Foodborne illness rates hold steady

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According to new federal data released by the Centers for Disease Control and Prevention, little progress has been made in recent years in preventing foodborne illness, despite enactment of new legislation that targeted the problem.

The latest figures released by the Centers for Disease Control and Prevention (CDC) indicate that the rates of disease associated with salmonella, vibrio, campylobacter, and listeria remained steady or increased from 2007 through 2011. The only pathogen that showed a decrease in foodborne illness in the same time frame was a strain of E. coli.

Consumer advocates expressed frustration that the 2011 Food Safety Modernization Act, which empowers the Food and Drug Administration (FDA) to prevent foodborne illnesses, has not been implemented.  The FDA has not met deadlines for releasing draft rules necessary to give effect to key provisions of the law.  One key provision requires that food imported from other countries meet the same safety standards as domestically-produced food.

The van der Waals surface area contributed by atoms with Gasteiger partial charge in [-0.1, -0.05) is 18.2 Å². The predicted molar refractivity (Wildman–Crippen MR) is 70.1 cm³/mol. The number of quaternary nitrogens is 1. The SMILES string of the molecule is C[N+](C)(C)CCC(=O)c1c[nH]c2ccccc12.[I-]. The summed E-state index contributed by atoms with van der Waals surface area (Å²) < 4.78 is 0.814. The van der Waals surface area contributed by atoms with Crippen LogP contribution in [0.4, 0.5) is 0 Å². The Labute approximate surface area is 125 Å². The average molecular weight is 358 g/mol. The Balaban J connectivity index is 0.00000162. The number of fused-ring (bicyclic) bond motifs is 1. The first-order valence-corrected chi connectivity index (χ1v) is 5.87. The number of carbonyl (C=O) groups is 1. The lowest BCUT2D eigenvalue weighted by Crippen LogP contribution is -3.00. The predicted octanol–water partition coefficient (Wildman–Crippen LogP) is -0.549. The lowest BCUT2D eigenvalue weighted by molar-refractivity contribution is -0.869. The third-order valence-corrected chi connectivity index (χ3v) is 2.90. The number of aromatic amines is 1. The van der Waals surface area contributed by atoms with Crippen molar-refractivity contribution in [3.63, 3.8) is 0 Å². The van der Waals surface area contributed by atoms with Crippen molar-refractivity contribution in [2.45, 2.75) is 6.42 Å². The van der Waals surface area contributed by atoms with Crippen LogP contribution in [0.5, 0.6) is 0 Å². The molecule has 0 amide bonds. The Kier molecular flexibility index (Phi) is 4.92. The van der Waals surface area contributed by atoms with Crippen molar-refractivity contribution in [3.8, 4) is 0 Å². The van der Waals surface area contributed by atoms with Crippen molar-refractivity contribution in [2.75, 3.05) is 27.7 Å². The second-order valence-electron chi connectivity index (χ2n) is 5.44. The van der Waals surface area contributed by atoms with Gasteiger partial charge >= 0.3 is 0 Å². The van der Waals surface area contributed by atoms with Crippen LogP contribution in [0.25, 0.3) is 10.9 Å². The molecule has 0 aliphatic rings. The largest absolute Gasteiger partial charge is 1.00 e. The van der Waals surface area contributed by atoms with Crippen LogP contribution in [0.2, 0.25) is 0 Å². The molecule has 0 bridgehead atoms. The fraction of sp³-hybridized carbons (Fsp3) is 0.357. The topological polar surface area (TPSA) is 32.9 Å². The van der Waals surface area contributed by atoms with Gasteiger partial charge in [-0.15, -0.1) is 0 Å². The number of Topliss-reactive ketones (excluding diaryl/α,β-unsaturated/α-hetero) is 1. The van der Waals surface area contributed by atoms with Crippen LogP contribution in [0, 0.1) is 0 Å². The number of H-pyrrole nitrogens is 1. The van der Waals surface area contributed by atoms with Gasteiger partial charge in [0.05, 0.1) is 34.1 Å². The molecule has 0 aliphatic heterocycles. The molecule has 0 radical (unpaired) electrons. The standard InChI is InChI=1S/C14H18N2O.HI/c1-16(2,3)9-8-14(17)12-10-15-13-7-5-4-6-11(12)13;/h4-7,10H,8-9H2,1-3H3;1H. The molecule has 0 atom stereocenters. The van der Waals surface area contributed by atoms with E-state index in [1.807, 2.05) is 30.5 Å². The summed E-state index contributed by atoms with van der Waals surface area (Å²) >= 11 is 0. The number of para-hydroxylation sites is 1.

Erik Olson, director at the Pew Health Group stated: “Everyone was hoping that this new food-safety law would be in place and we’d start seeing improvements by now. What these CDC numbers show is that, unless new protections are put into place, millions of Americans are going to continue to get sick from contaminated food.”

Source: The Washington Post, “Food-borne illnesses not diminishing, CDC finds,” Dina ElBoghdady, July 28, 2012.

For more information, contact the Ohio foodborne illness attorneys at Clark, Perdue & List.